Elon Musk has 6 billion ways to end world hunger


This is an open letter to Elon Musk, who recently made an announcement declaring he would spend 6 billion of his own dollars if someone were to hand him a plan to end world hunger.

Many have called this nothing more than a publicity stunt, but I am taking you, Elon Musk, at your word. And here is what you can do today to help end world hunger.

First, let’s look at the two reasons why people go hungry in this world, because not all poverty is created equal. There are those who go hungry in nations where there are enough resources for everyone, and those who go hungry in impoverished regions where there is not enough to go around.

As an engineer, you must have heard this phrase many times: “We do not look for solutions, we look for problems.” And the problem in wealthy nations that have enough resources is a poor allocation of those resources.

According to Feeding America, 108 billion pounds of food is wasted in the United States every year. Feeding America has made it its mission to rescue this wasted food and distribute it to the approximately 38 million people who go hungry in the United States.

In 2020 alone, Feeding America rescued 4 billion pounds of groceries — that’s 100 pounds of groceries a year per individual who goes hungry. Of course, being a charitable organization, Feeding America does not have unlimited resources at its disposal to ensure the food gets to everyone who is starving.

As a billionaire in the transportation industry — one who is willing to spend $6 billion to end hunger — why not help ensure that the rescued food is equitably distributed across our country? Moreover, if you can ship food to space, you can ship it across the country.

Feeding America isn’t the only charity that exists to end hunger. Pick any of them.

Hunger in impoverished regions where there isn’t enough to go around is a more complicated issue, and cannot be solved by simply shipping large quantities of food on a regular basis to areas where it is needed. Well, it could, but it is not a feasible — or permanent — solution to the problem.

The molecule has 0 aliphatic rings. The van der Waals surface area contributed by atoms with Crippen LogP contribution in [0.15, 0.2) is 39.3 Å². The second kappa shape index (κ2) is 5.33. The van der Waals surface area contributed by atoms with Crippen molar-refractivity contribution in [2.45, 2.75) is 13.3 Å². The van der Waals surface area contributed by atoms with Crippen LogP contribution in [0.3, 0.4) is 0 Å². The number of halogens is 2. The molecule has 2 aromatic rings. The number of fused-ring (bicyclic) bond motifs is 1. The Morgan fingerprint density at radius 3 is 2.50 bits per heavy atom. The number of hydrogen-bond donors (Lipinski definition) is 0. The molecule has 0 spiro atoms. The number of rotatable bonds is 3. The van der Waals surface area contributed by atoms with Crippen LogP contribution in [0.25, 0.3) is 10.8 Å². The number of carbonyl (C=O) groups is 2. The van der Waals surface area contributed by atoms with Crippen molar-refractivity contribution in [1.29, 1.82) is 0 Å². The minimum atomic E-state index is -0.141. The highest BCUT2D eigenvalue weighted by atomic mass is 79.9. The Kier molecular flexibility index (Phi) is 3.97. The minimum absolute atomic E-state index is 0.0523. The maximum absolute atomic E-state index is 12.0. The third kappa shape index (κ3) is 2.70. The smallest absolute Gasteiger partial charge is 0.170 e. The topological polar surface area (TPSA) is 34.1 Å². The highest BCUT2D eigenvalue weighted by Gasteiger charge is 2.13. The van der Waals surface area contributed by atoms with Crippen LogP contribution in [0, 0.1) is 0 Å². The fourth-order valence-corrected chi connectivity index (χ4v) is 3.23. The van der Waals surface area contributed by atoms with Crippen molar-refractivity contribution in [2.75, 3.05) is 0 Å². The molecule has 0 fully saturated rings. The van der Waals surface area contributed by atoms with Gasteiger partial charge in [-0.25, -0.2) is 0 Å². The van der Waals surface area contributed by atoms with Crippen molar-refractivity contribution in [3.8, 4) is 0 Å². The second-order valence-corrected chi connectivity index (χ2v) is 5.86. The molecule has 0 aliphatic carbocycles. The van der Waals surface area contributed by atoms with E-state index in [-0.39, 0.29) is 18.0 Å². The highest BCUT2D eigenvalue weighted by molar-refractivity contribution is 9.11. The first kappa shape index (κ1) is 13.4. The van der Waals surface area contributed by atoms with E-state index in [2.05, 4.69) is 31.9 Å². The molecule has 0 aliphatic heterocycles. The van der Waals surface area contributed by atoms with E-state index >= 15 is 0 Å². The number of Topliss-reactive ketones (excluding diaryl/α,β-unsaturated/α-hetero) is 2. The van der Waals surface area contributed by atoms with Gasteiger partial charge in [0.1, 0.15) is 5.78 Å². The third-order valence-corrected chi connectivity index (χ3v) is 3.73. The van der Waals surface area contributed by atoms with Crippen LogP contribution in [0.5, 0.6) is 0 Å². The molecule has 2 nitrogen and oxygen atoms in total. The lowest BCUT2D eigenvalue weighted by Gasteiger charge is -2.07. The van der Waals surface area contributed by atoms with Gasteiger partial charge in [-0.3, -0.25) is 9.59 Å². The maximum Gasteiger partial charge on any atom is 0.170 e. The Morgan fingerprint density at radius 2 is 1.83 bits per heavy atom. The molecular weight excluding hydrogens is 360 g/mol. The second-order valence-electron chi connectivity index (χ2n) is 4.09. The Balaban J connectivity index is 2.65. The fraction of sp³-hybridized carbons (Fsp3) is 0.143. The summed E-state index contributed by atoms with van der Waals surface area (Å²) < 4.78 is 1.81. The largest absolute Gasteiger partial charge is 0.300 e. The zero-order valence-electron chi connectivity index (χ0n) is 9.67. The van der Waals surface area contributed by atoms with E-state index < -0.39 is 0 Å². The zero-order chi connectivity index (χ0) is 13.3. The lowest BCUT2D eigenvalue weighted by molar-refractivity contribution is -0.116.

Instead, allow me to propose a simple idea that may cost $6 billion, but would create a near-permanent solution to end world hunger: hydroponics.

Hydroponics allow produce to be grown in places that lack nutrient-rich soil, and many urban farms use this cultivation technique. A great example of hydroponics is Vertical Harvest Farms in Wyoming. Of course, building urban farms and knowing where they are needed is not an easy task, but here are some suggestions on how it can be done.

First, you will need to design and build the facilities of these hydroponic farms. For this, I recommend Engineers Without Borders, a charity that specializes in building infrastructure in impoverished regions. As for the regular supply of chemicals needed for hydroponics, did you know that they can be found in fish waste?

So if these hydroponic farms doubled as tilapia breeding facilities, they would not need regular shipments of chemicals. The only thing these facilities would need regular shipments of is fresh water.

As the chief executive of a rocket company, you clearly know how reliant our society is on large oil pipelines that span across continents.

Would it be so difficult to make a cross-continental pipeline of water instead?

In regards to fresh water sources, our planet is 70 percent water, so buy a few thousand desalination machines — or even build a plant if you are struggling to find fresh water sources.

Lastly, if you need to know where to build these facilities, I suggest checking out the United Nations World Food Programme.

Finally, Mr. Musk, if you care about ending world hunger and aren’t doing this as a publicity stunt, then do not wait for someone to hand you a plan.

No one is going to hand you a singular plan that will end world hunger — not because it’s impossible, but because there are a ridiculous number of them already being implemented across the world.

You can start making the world a better place today by distributing $6 billion to any of the many charities that already exist and are working toward fighting this issue.

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Jonah Eisman,